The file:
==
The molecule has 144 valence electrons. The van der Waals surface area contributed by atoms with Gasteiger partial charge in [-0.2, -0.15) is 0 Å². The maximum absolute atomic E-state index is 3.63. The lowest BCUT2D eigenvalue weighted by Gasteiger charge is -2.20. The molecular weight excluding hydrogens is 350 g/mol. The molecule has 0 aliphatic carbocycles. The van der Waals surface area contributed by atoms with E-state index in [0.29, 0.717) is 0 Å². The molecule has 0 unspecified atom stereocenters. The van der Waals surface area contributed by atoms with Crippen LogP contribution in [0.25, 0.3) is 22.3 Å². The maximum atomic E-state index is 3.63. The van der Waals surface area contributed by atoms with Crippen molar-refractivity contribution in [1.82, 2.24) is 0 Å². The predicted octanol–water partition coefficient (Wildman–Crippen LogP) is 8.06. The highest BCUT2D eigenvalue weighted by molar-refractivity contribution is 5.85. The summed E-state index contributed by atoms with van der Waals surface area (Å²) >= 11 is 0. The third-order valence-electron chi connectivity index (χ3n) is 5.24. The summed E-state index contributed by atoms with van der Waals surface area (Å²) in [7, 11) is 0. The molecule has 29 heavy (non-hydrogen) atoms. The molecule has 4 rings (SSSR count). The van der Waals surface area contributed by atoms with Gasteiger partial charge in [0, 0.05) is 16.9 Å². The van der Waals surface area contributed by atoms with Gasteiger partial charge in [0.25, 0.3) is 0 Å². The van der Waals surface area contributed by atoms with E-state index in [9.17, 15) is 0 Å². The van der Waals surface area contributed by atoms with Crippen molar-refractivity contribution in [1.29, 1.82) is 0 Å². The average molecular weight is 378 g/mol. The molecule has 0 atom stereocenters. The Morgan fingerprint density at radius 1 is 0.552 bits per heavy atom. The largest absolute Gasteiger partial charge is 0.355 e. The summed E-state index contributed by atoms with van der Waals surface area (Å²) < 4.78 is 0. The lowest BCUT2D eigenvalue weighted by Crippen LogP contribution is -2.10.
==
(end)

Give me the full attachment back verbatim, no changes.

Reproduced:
The molecule has 144 valence electrons. The van der Waals surface area contributed by atoms with Gasteiger partial charge in [-0.2, -0.15) is 0 Å². The maximum absolute atomic E-state index is 3.63. The lowest BCUT2D eigenvalue weighted by Gasteiger charge is -2.20. The molecular weight excluding hydrogens is 350 g/mol. The molecule has 0 aliphatic carbocycles. The van der Waals surface area contributed by atoms with E-state index in [0.29, 0.717) is 0 Å². The molecule has 0 unspecified atom stereocenters. The van der Waals surface area contributed by atoms with Crippen LogP contribution in [0.25, 0.3) is 22.3 Å². The maximum atomic E-state index is 3.63. The van der Waals surface area contributed by atoms with Crippen molar-refractivity contribution in [1.82, 2.24) is 0 Å². The predicted octanol–water partition coefficient (Wildman–Crippen LogP) is 8.06. The highest BCUT2D eigenvalue weighted by molar-refractivity contribution is 5.85. The summed E-state index contributed by atoms with van der Waals surface area (Å²) >= 11 is 0. The third-order valence-electron chi connectivity index (χ3n) is 5.24. The summed E-state index contributed by atoms with van der Waals surface area (Å²) in [7, 11) is 0. The molecule has 29 heavy (non-hydrogen) atoms. The molecule has 4 rings (SSSR count). The van der Waals surface area contributed by atoms with Gasteiger partial charge in [0, 0.05) is 16.9 Å². The van der Waals surface area contributed by atoms with Gasteiger partial charge in [0.25, 0.3) is 0 Å². The van der Waals surface area contributed by atoms with E-state index in [9.17, 15) is 0 Å². The van der Waals surface area contributed by atoms with Crippen molar-refractivity contribution in [1.29, 1.82) is 0 Å². The average molecular weight is 378 g/mol. The molecule has 0 atom stereocenters. The Morgan fingerprint density at radius 1 is 0.552 bits per heavy atom. The largest absolute Gasteiger partial charge is 0.355 e. The summed E-state index contributed by atoms with van der Waals surface area (Å²) < 4.78 is 0. The lowest BCUT2D eigenvalue weighted by Crippen LogP contribution is -2.10.